The times are changing. And so is Hollywood, one movie at a time.
I watched the film, Trainwreck, over the weekend and despite it making me cover my eyes a couple of times, I learnt an incredibly lot about the world we live in as women today.
Amy Schumer, the lead role as well as script writer, is arguably one of the most brilliant writers I have seen. Watching her, she doesn’t quite cut it as a stereotypical leading lady. She looked normal, almost attainable which of course by now we all know, isn’t why we watch movies. Or to put it in my favourite lines from the movie, “You’re clever but you’re not too brainy. You’re prettyish but you’re not too gorgeous. You’re approachable.” Like seriously, who says that? Such witty remarks were not a reflection of meanness but rather deep-seated reflections that we sometimes have but never have the audacity to voice out.
She contrasts in many ways stars that I have always looked up to such as Christina Yang, Olivia Pope, Mary Jane…the list goes on. The women who have it all together. Let’s also not forget their incredible sense of style and go-getter attitude. These are the women we want to be but hardly those we are. I mean let’s just be real here, not many of us are world class surgeons owning hospitals. Neither do we have POTUS let alone the presidents of our own countries on speed dial. Did I mention the thousand dollar outfits? Ideal but not real.
I will not deceive you, not in my wildest dreams would I elicit enough brawn to imitate Amy (both character and real-life). She is one-helluva woman who is a living testament of how the feminist movement has revolutionised. The fact that slowly media gets to portray the complexity that is being a woman is also exhilarating. It shows that one does not have to be skinny to be beautiful and most importantly it shows that a woman can love sex and not be ashamed of it. A woman just as a man can be the one dictating who she sleeps with and that does not make her a whore. She doesn’t have to wait for a man to call after they sleep together and most of all she can be flawed and still be whole. This in no way implies that all other characters are fictional. Yes they do exist, but I wish that there was more work put in to show the struggle and discipline it would require to fit that role.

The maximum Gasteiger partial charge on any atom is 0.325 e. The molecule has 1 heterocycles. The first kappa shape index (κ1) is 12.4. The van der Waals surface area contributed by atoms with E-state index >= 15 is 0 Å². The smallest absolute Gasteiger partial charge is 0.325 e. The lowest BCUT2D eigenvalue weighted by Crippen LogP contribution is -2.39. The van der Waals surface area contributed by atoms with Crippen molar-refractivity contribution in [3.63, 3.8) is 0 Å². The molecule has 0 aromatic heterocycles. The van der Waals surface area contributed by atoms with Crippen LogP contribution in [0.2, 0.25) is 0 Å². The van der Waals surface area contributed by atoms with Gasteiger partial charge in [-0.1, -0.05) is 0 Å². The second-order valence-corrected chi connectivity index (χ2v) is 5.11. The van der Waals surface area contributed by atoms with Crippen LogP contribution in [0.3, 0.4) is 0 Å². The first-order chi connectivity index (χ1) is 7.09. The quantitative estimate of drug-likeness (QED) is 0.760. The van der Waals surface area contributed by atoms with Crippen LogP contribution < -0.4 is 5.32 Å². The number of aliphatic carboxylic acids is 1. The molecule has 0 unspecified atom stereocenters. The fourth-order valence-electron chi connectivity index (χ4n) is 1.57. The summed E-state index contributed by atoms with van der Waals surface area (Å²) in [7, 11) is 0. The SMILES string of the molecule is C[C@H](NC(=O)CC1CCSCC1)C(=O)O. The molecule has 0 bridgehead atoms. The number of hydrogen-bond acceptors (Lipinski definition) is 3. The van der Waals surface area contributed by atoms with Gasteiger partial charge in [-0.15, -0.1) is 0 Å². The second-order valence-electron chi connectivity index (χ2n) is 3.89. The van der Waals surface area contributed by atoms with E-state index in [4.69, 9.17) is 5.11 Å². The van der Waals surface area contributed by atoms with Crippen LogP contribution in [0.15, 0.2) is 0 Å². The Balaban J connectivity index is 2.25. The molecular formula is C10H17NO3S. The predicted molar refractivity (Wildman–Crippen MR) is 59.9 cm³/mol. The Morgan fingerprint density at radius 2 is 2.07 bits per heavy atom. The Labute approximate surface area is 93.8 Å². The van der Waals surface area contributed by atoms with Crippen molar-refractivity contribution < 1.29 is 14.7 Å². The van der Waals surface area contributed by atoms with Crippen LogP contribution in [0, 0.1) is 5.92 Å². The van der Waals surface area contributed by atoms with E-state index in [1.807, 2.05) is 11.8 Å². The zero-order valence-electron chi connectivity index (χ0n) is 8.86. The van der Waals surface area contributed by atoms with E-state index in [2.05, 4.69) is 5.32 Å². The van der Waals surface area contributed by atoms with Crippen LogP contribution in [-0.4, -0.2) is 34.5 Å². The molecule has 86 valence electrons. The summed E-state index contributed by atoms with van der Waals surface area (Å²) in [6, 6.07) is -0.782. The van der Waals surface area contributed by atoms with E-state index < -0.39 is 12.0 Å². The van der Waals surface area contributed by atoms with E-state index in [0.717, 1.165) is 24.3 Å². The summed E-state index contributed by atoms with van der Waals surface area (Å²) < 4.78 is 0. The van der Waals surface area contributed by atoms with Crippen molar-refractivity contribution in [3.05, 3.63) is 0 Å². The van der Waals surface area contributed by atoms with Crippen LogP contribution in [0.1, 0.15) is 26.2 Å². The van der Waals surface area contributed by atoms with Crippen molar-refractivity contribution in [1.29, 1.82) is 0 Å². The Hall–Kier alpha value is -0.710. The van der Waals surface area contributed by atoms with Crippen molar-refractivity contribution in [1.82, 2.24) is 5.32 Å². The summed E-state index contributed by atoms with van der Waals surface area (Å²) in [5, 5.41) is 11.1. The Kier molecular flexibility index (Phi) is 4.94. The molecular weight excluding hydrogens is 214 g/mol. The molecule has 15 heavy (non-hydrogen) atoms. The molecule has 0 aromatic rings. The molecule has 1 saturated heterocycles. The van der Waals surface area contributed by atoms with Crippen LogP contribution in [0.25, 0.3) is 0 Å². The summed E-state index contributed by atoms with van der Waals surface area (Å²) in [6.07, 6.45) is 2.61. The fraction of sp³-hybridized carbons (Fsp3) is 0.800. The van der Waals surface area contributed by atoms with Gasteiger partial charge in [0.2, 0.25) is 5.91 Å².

When it comes to feminism, I stand at the fence. Not because of any insightful opinions but merely an admittance of my lack of awareness. Hopefully, the digger I deep into it the more solid I may get because being warm just doesn’t cut it for me. However, this does not mean I am blind to the many things society has for many years chosen to colour the experience of womanhood. I do notice when my choice of dressing is influenced by my fear of societal judgement. I also notice when I cow in front of catcallers or secretly release my middle finger even though not out rightly yet I have often been called bold. I notice my irritation when friends worry about my inability to cook especially because soon I may be ‘someone’s wife’. I notice my indifference to terms such as Mzee wa nyumba, ameolewa, adhi tedo as I view how gradually language has adopted what for society had always been a legitimate child: inequity in the living experience of womanhood. But not anymore, at least for those who choose to be the stop sign to this long narrow path.
A woman like Amy Schumer, is my kind of super hero. What makes her extraordinary is the ordinary way she portrays womanhood. Recognising the fact that we too can be the determinants of our love lives. Showing different definitions of beauty and desirability. I being black hope to also see how this lifestyle can be lived devoid of white privilege. Questions such as if she was black wouldn’t she just be viewed as a whore, angry black woman or video vixen type of girl often cloud my thoughts. However for now, I am content in the progress we have made in the depiction of women. Trainwreck, Amy and many more shows to come are normalising the female experience and all I can say is “It’s about time!”